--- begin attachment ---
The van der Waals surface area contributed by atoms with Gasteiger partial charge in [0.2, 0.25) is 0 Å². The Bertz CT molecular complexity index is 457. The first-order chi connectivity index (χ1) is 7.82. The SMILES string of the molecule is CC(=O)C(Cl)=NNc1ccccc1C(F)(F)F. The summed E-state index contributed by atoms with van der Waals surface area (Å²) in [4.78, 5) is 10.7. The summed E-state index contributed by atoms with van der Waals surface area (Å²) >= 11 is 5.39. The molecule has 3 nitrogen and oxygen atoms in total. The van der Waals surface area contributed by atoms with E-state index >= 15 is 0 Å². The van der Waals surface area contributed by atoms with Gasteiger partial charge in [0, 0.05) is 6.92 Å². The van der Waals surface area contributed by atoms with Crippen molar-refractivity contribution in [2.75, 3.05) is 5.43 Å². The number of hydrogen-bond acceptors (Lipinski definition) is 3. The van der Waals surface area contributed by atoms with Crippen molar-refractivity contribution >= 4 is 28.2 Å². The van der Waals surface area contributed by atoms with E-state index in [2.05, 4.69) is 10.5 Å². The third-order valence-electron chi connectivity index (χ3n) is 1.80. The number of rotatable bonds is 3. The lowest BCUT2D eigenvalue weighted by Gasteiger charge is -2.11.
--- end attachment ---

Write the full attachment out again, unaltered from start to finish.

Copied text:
The van der Waals surface area contributed by atoms with Gasteiger partial charge in [0.2, 0.25) is 0 Å². The Bertz CT molecular complexity index is 457. The first-order chi connectivity index (χ1) is 7.82. The SMILES string of the molecule is CC(=O)C(Cl)=NNc1ccccc1C(F)(F)F. The summed E-state index contributed by atoms with van der Waals surface area (Å²) in [4.78, 5) is 10.7. The summed E-state index contributed by atoms with van der Waals surface area (Å²) >= 11 is 5.39. The molecule has 3 nitrogen and oxygen atoms in total. The van der Waals surface area contributed by atoms with E-state index >= 15 is 0 Å². The van der Waals surface area contributed by atoms with Gasteiger partial charge in [0, 0.05) is 6.92 Å². The van der Waals surface area contributed by atoms with Crippen molar-refractivity contribution in [2.75, 3.05) is 5.43 Å². The number of hydrogen-bond acceptors (Lipinski definition) is 3. The van der Waals surface area contributed by atoms with Crippen molar-refractivity contribution >= 4 is 28.2 Å². The van der Waals surface area contributed by atoms with E-state index in [2.05, 4.69) is 10.5 Å². The third-order valence-electron chi connectivity index (χ3n) is 1.80. The number of rotatable bonds is 3. The lowest BCUT2D eigenvalue weighted by Gasteiger charge is -2.11.